Collected papers on mathematics, logic, and philosophy by Gottlob Frege
By Gottlob Frege
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This ebook highlights Kant's basic distinction among the mechanistic and dynamical conceptions of subject, that is vital to his perspectives concerning the foundations of physics, and is better understood by way of the distinction among items of sensibility and issues in themselves.
For Self-Examination and its spouse piece pass judgement on for your self! are the end result of Søren Kierkegaard's "second authorship," which his Concluding Unscientific Postscript. one of the easiest and so much without problems comprehended of Kierkegaard's books, the 2 works are a part of the signed direct communications, as unusual from his past pseudonymous writings.
The 1st dictionary devoted to Badiou's paintings, bringing jointly over 35 prime students within the fieldFrom Antiphilosophy to Worlds and from Beckett to Wittgenstein, over ninety entries during this dictionary offer targeted reasons and engagements along with his key recommendations and a few of his significant interlocutors.
First released in 1848, Christian Discourses is a quartet of items written and organized in contrasting kinds. components One and 3, "The Cares of the Pagans" and "Thoughts That Wound from Behind--for Upbuilding," function a polemical overture to Kierkegaard's collision with the status quo of Christendom.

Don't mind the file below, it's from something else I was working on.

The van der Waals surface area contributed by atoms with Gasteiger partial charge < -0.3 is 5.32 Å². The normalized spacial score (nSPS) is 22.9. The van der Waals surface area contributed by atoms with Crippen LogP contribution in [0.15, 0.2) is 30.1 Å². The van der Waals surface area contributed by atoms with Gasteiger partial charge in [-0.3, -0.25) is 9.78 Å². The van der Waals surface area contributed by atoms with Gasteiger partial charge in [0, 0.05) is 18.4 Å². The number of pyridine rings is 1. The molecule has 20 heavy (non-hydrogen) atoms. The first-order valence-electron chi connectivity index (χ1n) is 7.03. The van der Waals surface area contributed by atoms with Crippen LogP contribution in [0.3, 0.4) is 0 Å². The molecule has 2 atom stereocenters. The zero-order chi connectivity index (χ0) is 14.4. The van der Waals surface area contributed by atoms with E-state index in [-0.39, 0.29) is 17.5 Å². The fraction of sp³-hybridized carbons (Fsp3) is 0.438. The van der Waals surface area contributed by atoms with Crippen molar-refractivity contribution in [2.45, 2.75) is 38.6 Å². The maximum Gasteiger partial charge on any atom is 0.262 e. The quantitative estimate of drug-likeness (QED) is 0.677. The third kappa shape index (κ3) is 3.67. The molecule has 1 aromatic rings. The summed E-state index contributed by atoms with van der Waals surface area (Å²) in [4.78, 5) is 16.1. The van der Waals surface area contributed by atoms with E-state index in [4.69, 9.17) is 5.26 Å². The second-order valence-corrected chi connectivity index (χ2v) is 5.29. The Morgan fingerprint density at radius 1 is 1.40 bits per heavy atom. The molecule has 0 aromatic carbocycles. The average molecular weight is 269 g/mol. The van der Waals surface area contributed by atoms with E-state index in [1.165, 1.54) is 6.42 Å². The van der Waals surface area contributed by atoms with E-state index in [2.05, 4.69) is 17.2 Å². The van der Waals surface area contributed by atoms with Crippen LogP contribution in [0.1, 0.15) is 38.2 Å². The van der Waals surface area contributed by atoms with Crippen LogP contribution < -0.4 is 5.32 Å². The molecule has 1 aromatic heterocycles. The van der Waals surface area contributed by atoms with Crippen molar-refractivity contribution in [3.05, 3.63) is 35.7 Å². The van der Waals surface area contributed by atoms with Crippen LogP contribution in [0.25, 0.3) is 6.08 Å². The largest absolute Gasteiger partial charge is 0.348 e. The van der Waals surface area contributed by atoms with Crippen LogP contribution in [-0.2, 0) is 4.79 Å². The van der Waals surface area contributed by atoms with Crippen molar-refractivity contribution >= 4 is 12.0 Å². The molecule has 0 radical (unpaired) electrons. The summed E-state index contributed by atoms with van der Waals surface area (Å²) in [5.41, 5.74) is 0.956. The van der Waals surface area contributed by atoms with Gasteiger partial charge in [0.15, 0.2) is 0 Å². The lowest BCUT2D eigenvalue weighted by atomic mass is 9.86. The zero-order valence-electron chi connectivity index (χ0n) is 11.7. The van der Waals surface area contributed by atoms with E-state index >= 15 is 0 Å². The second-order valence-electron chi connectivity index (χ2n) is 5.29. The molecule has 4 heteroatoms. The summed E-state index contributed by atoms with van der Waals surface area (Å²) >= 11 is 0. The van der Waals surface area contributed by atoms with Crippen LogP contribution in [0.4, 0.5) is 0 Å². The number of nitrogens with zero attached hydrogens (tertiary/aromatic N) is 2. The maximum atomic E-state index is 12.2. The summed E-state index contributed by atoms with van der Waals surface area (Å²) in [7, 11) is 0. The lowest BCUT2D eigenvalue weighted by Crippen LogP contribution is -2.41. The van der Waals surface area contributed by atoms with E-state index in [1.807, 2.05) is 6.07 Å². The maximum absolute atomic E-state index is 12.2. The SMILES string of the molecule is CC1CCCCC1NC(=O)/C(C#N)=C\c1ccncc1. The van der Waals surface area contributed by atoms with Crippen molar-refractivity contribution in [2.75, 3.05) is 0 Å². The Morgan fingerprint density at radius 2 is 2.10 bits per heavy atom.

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Additional info for Collected papers on mathematics, logic, and philosophy
Nonetheless, the individual person remains but a vanishing moment in the history of the race, and this is true not only in primitive paganism but in modern paganism as well. It was especially the German philosopher Hegel who in the modern age accentuated the state as higher than individuals (which must be regarded as a step backward for Christianity), and thus it is particularly against him that Johannes de Silentio, as well as others of Kierkegaard's pseudonyms, direct their criticism. But Poul M.
4 A big and decisive step forward takes place when the individual progresses so far that the psychic nature can balance the physical or sensate5 nature, as it is also called, in this way creating a harmony or a synthesis between these two elements. Historically, this development attained its full scope in ancient Greece. There the ideal—and this was true for both man and woman—was the beautiful individuality. "6 Consequently, beauty was the common ideal, and yet there was already here an intimation of a specific difference between the masculine and the feminine.
The reason Johannes de Silentio now gives so many examples of only the demonic paradox in modern history of Christendom may be that he has discovered that there are no outstanding examples in this period of what he calls the divine paradox—that is, of the Christian faith in the eminent sense—but that on the contrary there are many examples of the opposite, the demonic paradox. That this is the case is apparent in Johannes de Silentio's sceptical attitude to the Christianity represented by the church to which he belongs.